Understanding molecular mechanisms of proteolysis in Alzheimer's disease: progress toward therapeutic interventions

Biochim Biophys Acta. 2005 Aug 1;1751(1):60-7. doi: 10.1016/j.bbapap.2005.02.013. Epub 2005 Mar 17.

Abstract

Amyloid beta peptide (Abeta) is not only a major constituent of extracellular fibrillary pathologies in Alzheimer's disease (AD) brains, but is also physiologically produced and metabolized in neurons. This fact led us to the notion that an age-related decrease in Abeta catabolism may contribute to the molecular pathogenesis of AD, providing a rationale for seeking proteolytic enzymes that degrade Abeta in the brain. Our recent studies have demonstrated that neprilysin is the most potent Abeta-degrading enzyme in vivo. Deficiency of endogenous neprilysin elevates the level of Abeta in brains of neprilysin-knockout mice in a gene dose-dependent manner, and an age-associated decline of neprilysin occurs in several regions of mouse brain. Neuropathological alterations in these same regions have been implicated in cognitive impairments of AD patients at an early stage of the disease. Furthermore, the level of neprilysin mRNA has been found to be significantly and selectively reduced in the hippocampus and temporal cortex of AD patients. A clarification of the role played by decreased neprilysin activity in the pathogenesis of AD has opened up the possibility of neprilysin up-regulation as a novel preventive and therapeutic approach to AD. Since the expression level and activity of neprilysin are likely to be regulated by neuropeptides and their receptors, non-peptidic agonists for these receptors might be effective agents to maintain a sufficient level of Abeta catabolism in brains of the elderly. In addition to Abeta deposits, intraneuronal fibrillary lesions, such as neurofibrillary tangles, are also a pathological hallmark of AD, and the extent of the resultant cytoskeletal disruptions may be dependent upon the activity levels of proteolytic enzymes. Among proteases for which major cytoskeletal components are good substrates, calpains were shown to participate in excitotoxic stress-induced neuritic degeneration in our recent analysis using genetically engineered mice. Moreover, we have found that this pathology can be reduced by controlling the activity of an endogenous calpain inhibitor known as calpastatin, providing a possible approach for the treatment of diverse neurodegenerative disorders, including AD.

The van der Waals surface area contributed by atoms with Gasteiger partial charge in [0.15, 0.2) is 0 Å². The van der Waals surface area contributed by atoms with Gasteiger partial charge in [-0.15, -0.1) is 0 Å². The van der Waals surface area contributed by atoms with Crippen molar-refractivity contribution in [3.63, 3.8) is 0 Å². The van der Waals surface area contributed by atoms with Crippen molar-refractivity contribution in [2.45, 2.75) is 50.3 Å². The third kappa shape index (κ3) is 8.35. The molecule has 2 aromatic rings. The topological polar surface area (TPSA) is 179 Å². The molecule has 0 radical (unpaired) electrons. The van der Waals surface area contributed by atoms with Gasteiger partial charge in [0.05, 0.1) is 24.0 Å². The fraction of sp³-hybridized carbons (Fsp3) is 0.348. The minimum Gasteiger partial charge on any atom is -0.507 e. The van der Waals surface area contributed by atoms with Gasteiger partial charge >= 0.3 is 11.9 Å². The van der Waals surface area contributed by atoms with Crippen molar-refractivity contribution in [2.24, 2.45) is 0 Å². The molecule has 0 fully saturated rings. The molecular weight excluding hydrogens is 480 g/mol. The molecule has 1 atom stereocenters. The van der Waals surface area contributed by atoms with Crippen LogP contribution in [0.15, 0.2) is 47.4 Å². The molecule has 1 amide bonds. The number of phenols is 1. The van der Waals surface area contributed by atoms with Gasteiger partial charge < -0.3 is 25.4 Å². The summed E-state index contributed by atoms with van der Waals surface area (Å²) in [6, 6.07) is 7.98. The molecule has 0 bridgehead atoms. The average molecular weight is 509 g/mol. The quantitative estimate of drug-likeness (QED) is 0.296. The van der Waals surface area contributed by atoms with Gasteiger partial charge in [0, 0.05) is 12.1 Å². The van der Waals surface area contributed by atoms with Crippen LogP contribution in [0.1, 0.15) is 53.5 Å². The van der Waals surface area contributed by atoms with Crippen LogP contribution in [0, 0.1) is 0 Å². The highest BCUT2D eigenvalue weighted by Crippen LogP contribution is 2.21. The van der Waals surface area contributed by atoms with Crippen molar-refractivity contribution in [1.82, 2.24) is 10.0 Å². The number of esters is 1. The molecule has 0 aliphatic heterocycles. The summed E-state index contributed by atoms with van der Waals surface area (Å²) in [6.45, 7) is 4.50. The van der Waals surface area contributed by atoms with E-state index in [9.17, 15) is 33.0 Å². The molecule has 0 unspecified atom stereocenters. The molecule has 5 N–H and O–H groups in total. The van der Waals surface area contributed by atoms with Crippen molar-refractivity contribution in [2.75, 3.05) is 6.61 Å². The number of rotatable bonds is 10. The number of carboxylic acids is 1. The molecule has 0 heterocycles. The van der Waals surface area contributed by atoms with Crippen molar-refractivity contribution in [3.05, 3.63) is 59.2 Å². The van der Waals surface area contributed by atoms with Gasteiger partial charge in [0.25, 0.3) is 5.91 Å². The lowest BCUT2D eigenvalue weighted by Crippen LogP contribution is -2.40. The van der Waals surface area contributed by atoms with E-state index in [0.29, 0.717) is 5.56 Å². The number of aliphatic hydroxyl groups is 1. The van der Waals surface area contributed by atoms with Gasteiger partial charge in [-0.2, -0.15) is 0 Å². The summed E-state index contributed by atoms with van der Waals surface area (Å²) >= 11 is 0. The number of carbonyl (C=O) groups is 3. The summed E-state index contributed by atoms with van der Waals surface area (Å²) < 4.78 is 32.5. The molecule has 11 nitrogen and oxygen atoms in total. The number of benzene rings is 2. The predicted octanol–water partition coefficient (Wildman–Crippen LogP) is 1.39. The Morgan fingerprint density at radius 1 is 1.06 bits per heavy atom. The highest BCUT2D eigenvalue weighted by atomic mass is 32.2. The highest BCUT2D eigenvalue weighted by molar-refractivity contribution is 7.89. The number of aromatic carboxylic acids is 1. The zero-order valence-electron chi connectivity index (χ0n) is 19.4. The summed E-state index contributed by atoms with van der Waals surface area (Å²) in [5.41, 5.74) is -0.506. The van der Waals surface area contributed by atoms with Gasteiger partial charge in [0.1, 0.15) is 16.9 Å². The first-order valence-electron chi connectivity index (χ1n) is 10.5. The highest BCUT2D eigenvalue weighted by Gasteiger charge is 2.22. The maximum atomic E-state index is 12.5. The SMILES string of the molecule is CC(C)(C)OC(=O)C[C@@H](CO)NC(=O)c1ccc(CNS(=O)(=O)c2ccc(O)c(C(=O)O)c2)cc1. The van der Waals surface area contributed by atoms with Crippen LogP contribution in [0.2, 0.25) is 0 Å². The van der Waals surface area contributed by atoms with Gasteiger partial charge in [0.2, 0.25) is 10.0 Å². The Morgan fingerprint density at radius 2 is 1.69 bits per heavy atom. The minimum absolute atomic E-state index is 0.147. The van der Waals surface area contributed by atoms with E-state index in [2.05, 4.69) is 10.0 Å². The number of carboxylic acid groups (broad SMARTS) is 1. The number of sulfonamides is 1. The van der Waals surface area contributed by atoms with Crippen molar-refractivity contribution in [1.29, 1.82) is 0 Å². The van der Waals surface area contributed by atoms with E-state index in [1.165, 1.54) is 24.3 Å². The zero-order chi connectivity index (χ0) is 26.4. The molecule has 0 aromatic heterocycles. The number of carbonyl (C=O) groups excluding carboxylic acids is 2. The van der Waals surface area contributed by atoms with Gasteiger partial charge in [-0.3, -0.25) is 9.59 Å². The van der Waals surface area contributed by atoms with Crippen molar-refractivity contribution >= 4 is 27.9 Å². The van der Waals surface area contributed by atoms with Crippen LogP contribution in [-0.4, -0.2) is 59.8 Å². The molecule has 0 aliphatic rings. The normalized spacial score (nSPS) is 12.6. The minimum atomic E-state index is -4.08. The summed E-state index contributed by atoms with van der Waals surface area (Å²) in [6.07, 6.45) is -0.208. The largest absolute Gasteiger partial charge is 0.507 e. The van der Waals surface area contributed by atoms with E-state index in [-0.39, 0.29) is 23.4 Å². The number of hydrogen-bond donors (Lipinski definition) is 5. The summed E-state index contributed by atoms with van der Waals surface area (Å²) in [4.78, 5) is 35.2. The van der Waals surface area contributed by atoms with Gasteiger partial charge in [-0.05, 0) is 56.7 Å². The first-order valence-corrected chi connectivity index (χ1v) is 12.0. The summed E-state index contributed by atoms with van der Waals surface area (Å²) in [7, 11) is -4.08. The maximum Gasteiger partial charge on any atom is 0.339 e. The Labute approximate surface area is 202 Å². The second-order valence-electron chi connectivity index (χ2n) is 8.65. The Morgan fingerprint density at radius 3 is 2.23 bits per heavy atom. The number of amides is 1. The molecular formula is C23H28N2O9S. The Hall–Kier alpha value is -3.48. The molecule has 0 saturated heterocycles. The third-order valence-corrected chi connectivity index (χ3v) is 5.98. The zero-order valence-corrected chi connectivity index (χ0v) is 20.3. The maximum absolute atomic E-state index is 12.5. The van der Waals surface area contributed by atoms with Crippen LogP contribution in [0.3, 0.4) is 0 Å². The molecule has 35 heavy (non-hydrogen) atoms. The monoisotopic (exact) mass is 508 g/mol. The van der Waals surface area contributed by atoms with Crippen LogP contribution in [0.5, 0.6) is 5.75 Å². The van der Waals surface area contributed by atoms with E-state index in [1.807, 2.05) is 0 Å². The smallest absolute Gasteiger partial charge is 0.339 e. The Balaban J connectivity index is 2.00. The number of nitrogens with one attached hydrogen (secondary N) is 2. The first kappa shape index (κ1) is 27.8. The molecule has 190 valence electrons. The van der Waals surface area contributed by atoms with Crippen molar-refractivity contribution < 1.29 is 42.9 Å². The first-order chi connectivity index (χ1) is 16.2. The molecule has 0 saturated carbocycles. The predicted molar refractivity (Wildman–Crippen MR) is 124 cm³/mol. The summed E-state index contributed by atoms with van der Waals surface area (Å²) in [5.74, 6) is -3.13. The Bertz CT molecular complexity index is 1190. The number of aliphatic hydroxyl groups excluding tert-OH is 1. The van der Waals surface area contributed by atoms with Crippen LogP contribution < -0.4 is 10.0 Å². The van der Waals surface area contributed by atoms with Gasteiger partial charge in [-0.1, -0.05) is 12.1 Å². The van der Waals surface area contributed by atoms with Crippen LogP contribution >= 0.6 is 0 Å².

Publication types

  • Review

MeSH terms

  • Alzheimer Disease / drug therapy
  • Alzheimer Disease / pathology
  • Alzheimer Disease / physiopathology*
  • Amyloid Precursor Protein Secretases
  • Amyloid beta-Peptides / metabolism*
  • Amyloid beta-Protein Precursor / metabolism
  • Animals
  • Aspartic Acid Endopeptidases / metabolism
  • Brain / enzymology
  • Calcium-Binding Proteins / metabolism
  • Calpain / antagonists & inhibitors
  • Calpain / metabolism
  • Cysteine Proteinase Inhibitors / therapeutic use
  • Endopeptidases
  • Humans
  • Neprilysin / biosynthesis
  • Neprilysin / metabolism*
  • Neurites / physiology
  • Up-Regulation
  • tau Proteins / metabolism

Substances

  • Amyloid beta-Peptides
  • Amyloid beta-Protein Precursor
  • Calcium-Binding Proteins
  • Cysteine Proteinase Inhibitors
  • tau Proteins
  • calpastatin
  • Amyloid Precursor Protein Secretases
  • Endopeptidases
  • Calpain
  • Aspartic Acid Endopeptidases
  • BACE1 protein, human
  • Bace1 protein, mouse
  • Neprilysin